_THE _ Honda CR-V has always been one of the benchmarks in the medium-sized SUV market.
So when the Japanese car maker released the fourth- generation model last November it was not surprising to see that it had been given more of a tweak than an overhaul.
But there were also some important improvements made to both the exterior and interior of the car.
A few tweaks to the exterior design including a bolder nose, deeper sculpting of the bodyline creases, wider wheel arches and fuller tail-light design help create a greater on-road presence.
Inside, features such as one-touch fold-down rear seats, reversing camera, Bluetooth phone, and audio streaming have definitely made it more user- friendly.
The interior space has also been increased, with most of the additional room going into the cargo area which has grown by 100 litres to a best-in-class 556 litres and an impressive 1648 litres when the back seats are folded down, without the overall size of the car growing and making it more difficult to park.
Rear seat passengers (it will cater for three adults comfortably) now also have their own air-conditioning vents and while the rear seat no longer slides back and forward, legroom is among the best in its class.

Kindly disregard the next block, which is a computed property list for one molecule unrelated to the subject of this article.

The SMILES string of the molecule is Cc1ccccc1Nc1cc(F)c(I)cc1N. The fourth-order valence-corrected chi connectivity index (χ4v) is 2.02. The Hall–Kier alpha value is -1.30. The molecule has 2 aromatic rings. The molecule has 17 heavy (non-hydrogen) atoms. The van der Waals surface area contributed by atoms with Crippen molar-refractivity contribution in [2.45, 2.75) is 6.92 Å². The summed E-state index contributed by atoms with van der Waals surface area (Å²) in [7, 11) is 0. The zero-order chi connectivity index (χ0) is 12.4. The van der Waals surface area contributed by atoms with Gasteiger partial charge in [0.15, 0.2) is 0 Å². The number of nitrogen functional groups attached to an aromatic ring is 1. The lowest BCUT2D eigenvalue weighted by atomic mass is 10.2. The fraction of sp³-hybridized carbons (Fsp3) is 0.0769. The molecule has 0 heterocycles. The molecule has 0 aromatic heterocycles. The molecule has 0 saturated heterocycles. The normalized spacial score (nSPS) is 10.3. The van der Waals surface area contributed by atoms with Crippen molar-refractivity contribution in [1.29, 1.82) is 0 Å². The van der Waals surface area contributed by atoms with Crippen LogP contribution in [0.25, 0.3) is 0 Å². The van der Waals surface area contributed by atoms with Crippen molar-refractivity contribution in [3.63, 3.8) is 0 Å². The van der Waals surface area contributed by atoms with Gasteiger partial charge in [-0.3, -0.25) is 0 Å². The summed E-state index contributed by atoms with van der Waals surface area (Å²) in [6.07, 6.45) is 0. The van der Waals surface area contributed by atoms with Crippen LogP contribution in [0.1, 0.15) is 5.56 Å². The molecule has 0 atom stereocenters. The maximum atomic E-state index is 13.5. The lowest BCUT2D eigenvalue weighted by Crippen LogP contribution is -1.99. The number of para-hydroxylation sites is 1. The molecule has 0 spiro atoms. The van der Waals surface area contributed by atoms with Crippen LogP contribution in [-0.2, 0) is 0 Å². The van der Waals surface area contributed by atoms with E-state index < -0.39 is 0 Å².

The interior layout and design has also been improved, with the odd-looking gap between the centre stack and front seats now filled in by a full-size centre console, a move that has given the CR-V a more sophisticated feel.
It also has new instruments which are well-placed and easy to read. The seats are also more comfortable and supportive.
The car supplied for test was the top-of-the-range AWD Vita-L which comes standard with extras such as leather upholstery, electric front seats with heating, sat-nav, front and rear parking sensors, auto on/off headlights, rain-sensing wipers, dual-zone climate-control, HID headlights with an active cornering function, sunroof, keyless entry and push-button start.
It was just a pity that the designers elected to stay with the hard plastics of the old model, instead of using the far more appealing soft-feel plastics nearly all of its competitors have opted for. Honda has elected to stay with the same chassis and drive-train, though with a few tweaks to improve power and fuel efficiency.
While it was a little disappointing to see that a company once renowned as a technology leader has bowed out of that race, once behind the wheel all that is forgotten.
The 2.4-litre engine used in the AWD models is a sweet little engine that revs nicely and gets the nearly 1500kg wagon moving nicely. The five-speed auto is a nice match. The new electric power steering has a nice feel and while the suspension is on the firm side it ensures the CR-V remains sure-footed without compromising ride comfort.
According to Honda, fuel efficiency has also been improved with an official figure of 8.7L/100km but during my week behind the wheel I used 10.7L/100km and that was with the economy button, which alters the mapping of the drive-by-wire throttle system to ensure a smooth increase in torque and greater fuel economy.
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